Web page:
Each of the 4,500 undergraduate students at the Massachusetts Institute of Technology will receive $100 in Bitcoin this fall.
Two MIT students, Jeremy Rubin and Dan Elitzer, have led the effort to raise $500,000 to create what they describe as a Bitcoin ecosystem.
In addition to giving away the digital currency, the project will study how students use Bitcoin and educate on-campus merchants about the currency.
"Really, it's like the early days of the Internet, where the sky's the limit, and there are so many things that could be built," Rubin told USA TODAY Network.
For example, Rubin said he thinks students could build apps for a decentralized Kickstarter campaign or a decentralized stock exchange. Students could also address how to securely store Bitcoin wallets, he said.
The project will also offer insight into how students use the currency, from the type of Bitcoin wallets they set up to any reports of theft, said Gavin Andresen, chief scientist at the Bitcoin Foundation, who was not involved in the MIT project.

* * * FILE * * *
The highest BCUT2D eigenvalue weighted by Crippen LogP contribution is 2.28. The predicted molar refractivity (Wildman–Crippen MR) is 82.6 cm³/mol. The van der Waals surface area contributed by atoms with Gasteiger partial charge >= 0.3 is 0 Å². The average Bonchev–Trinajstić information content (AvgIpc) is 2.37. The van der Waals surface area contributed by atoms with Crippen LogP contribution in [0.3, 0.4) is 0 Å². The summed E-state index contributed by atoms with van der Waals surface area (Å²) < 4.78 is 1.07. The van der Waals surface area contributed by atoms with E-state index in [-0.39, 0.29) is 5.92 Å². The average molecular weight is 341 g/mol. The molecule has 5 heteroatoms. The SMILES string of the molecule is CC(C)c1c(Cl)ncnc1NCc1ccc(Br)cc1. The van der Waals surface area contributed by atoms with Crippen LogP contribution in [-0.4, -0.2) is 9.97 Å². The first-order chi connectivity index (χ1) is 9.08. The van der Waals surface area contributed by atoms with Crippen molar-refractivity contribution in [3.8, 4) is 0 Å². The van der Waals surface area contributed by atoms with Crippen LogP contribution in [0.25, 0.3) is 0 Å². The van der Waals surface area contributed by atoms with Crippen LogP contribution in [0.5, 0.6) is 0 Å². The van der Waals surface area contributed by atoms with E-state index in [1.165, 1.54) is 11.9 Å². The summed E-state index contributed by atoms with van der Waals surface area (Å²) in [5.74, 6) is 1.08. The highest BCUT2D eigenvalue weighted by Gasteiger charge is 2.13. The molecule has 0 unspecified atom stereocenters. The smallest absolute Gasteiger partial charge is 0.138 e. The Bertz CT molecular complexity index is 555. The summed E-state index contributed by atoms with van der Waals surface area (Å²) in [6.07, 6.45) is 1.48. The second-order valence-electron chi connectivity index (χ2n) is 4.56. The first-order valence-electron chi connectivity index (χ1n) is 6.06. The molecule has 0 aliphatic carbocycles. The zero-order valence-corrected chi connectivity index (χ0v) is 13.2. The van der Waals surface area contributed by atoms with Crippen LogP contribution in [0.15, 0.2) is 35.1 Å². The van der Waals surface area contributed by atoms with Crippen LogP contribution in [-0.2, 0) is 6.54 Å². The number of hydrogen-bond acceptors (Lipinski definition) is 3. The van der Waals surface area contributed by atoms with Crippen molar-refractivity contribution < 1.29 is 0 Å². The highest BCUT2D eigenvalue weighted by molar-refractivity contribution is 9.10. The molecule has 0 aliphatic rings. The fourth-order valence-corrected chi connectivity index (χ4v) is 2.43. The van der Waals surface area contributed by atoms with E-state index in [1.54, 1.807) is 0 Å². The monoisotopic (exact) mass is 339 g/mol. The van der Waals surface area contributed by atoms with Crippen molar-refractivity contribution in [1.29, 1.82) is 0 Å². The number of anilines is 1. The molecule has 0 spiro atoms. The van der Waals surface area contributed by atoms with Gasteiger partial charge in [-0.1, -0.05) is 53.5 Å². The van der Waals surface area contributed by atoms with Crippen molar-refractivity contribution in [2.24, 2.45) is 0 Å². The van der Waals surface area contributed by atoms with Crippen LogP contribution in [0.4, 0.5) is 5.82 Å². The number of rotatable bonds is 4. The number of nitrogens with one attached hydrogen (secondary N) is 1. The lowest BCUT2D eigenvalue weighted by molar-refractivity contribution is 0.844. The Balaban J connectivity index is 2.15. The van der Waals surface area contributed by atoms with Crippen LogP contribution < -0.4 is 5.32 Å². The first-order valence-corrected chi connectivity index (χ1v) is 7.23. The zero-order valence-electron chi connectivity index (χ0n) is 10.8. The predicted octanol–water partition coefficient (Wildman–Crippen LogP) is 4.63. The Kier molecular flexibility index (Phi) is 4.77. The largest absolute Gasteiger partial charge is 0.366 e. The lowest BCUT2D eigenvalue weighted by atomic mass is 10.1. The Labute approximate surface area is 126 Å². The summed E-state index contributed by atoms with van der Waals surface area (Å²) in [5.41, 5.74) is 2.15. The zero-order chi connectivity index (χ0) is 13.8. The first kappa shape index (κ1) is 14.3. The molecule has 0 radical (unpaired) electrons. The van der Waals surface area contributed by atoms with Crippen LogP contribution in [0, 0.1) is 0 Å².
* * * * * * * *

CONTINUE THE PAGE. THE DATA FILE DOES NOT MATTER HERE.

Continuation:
"Will they save it? Will they spend it? It's really being done as an experiment," Andresen told USA TODAY Network. "I'm a big fan of experimental economics."
The half a million dollars came from 25 donors in the MIT alumni and the Bitcoin communities, Rubin said.
Rubin said he and Elitzer have gotten support from the MIT administration.
Dennis Freeman, MIT's dean for undergraduate education, said the project was helping the university community to "better understand this emerging technology," according to an e-mail to USA TODAY Network.
Rubin said he doesn't know how students will use Bitcoin, but said, "something we build has to be a little more compelling than just cashing out."
Started in 2009, Bitcoin has exceeded $1.5 billion as of the end of August 2013, according to the Bitcoin website.
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